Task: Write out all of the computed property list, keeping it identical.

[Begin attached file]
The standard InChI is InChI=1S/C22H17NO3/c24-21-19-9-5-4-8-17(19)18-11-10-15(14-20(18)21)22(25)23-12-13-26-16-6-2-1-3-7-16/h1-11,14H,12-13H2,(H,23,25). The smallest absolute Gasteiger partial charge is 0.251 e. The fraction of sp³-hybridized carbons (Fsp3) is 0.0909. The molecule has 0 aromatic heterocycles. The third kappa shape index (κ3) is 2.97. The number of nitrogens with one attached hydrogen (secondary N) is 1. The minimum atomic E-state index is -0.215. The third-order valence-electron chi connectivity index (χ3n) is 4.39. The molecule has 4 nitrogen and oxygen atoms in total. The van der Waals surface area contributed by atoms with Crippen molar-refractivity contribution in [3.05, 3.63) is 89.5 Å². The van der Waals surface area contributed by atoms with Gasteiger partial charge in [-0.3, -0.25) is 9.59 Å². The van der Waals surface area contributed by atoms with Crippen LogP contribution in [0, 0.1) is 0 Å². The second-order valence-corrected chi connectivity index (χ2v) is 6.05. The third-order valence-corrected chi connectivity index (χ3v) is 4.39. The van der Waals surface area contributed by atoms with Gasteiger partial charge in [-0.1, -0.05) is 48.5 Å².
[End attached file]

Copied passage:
The standard InChI is InChI=1S/C22H17NO3/c24-21-19-9-5-4-8-17(19)18-11-10-15(14-20(18)21)22(25)23-12-13-26-16-6-2-1-3-7-16/h1-11,14H,12-13H2,(H,23,25). The smallest absolute Gasteiger partial charge is 0.251 e. The fraction of sp³-hybridized carbons (Fsp3) is 0.0909. The molecule has 0 aromatic heterocycles. The third kappa shape index (κ3) is 2.97. The number of nitrogens with one attached hydrogen (secondary N) is 1. The minimum atomic E-state index is -0.215. The third-order valence-electron chi connectivity index (χ3n) is 4.39. The molecule has 4 nitrogen and oxygen atoms in total. The van der Waals surface area contributed by atoms with Crippen molar-refractivity contribution in [3.05, 3.63) is 89.5 Å². The van der Waals surface area contributed by atoms with Gasteiger partial charge in [-0.3, -0.25) is 9.59 Å². The van der Waals surface area contributed by atoms with Crippen LogP contribution in [0, 0.1) is 0 Å². The second-order valence-corrected chi connectivity index (χ2v) is 6.05. The third-order valence-corrected chi connectivity index (χ3v) is 4.39. The van der Waals surface area contributed by atoms with Gasteiger partial charge in [-0.1, -0.05) is 48.5 Å².